Klarinet Archive - Posting 000230.txt from 2005/07
From: "Patricia A. Smith" <arlyss1@-----.net>
Subj: Re: [kl] altissimo studies
Date: Fri, 22 Jul 2005 12:01:25 -0400
Vann Joe Turner wrote:
>It seems to me the reason mastery of altissimo comes slowly for most is the lack of altissimo studies.
Something else one of my teachers EARLY on told me is that most students
are not encouraged to even PLAY in that register. He encouraged me to
actually warm up in that register and play LONG TONES in that register.
(sure did get all the stray cats out of the neighborhood! (Mwuahaha)
This is my favorite long tone exercise for the altissimo:
After doing a beginning series of long tones in the first octave, you
start with twelfths - 4 beats on a, open the twelfth key, and play the
clarion e for four beats, listening for pitch, of course. Now, here's
the funky part: open the first finger of the left hand to get altissimo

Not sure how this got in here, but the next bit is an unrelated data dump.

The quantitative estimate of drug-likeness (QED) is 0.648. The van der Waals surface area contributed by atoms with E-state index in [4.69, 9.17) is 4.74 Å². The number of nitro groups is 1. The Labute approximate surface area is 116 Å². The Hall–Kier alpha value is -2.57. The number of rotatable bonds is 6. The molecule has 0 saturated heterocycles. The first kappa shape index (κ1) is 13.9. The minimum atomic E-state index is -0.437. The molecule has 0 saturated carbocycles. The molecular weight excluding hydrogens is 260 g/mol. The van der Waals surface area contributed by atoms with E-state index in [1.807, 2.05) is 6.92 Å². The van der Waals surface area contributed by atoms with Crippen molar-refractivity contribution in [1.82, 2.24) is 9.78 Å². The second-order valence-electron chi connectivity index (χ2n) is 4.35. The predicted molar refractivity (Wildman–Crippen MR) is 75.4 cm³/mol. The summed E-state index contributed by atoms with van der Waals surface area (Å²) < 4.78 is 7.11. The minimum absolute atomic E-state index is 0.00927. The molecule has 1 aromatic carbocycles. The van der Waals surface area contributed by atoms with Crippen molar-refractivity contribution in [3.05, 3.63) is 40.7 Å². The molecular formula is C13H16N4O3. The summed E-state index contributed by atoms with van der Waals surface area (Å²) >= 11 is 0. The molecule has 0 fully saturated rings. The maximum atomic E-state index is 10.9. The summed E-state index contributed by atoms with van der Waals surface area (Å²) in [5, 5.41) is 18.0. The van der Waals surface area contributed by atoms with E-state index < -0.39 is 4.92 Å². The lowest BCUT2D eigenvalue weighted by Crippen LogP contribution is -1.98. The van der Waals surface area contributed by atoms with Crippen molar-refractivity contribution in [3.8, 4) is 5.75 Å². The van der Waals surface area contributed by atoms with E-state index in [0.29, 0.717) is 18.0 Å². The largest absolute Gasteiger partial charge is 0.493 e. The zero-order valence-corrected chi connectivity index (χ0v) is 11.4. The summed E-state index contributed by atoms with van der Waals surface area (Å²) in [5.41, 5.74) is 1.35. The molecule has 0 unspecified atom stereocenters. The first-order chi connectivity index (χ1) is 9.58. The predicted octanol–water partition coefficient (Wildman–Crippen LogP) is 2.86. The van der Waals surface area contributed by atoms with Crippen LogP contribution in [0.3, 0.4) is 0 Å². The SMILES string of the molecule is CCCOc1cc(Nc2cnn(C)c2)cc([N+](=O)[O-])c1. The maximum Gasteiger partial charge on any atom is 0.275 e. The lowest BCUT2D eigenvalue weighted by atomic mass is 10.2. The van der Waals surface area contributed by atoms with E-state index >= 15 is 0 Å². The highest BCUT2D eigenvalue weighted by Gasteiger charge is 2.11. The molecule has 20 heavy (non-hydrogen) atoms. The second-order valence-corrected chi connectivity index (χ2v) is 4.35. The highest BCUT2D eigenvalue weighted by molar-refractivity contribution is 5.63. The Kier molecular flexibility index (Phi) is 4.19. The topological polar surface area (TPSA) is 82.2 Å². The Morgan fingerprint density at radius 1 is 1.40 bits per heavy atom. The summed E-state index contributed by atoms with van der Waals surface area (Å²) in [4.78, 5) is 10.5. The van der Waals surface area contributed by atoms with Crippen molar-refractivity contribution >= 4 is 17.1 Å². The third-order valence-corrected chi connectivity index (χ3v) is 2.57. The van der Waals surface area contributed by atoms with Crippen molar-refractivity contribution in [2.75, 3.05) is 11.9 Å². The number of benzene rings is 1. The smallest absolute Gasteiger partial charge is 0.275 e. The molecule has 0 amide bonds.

C#. You HAVE to listen to the pitch of the C#, which most of the time
will be fairly sharp, sometimes kind of flat, depends on the player.
Don't just "honk" it! Listen to it, play it with plenty of air, and hear
where it IS on your horn, before you decide how you're going to need to
adjust it. ;-) So much of the time, we dread how we sound in that
register so much, we don't stay there long enough to get a good feel for
where we need to go.
At first, most of us feel like "OMG, what are the neighbors going to
think? Will I even HAVE neighbors after this!" Lelia, put earplugs on
Shadow Cat! Dick Vigorous will love this stuff, however...
This can be done all the way from the chalumeau A up to... well, I can
do it all the way up to about e or so... (first line e) It won't sound
good at first...(Most of the time it doesn't sound good for a LONG
time...hey, nobody's perfect!)
You'll want to use a metronome. And you'll want to set it at about
quarter note = 60? I think. I'll have to write this out, perhaps. I
was trying to do this in my head, then on the clarinet. Right now, it
sounds dreadful. Need practice & some new reeds. What else is new?
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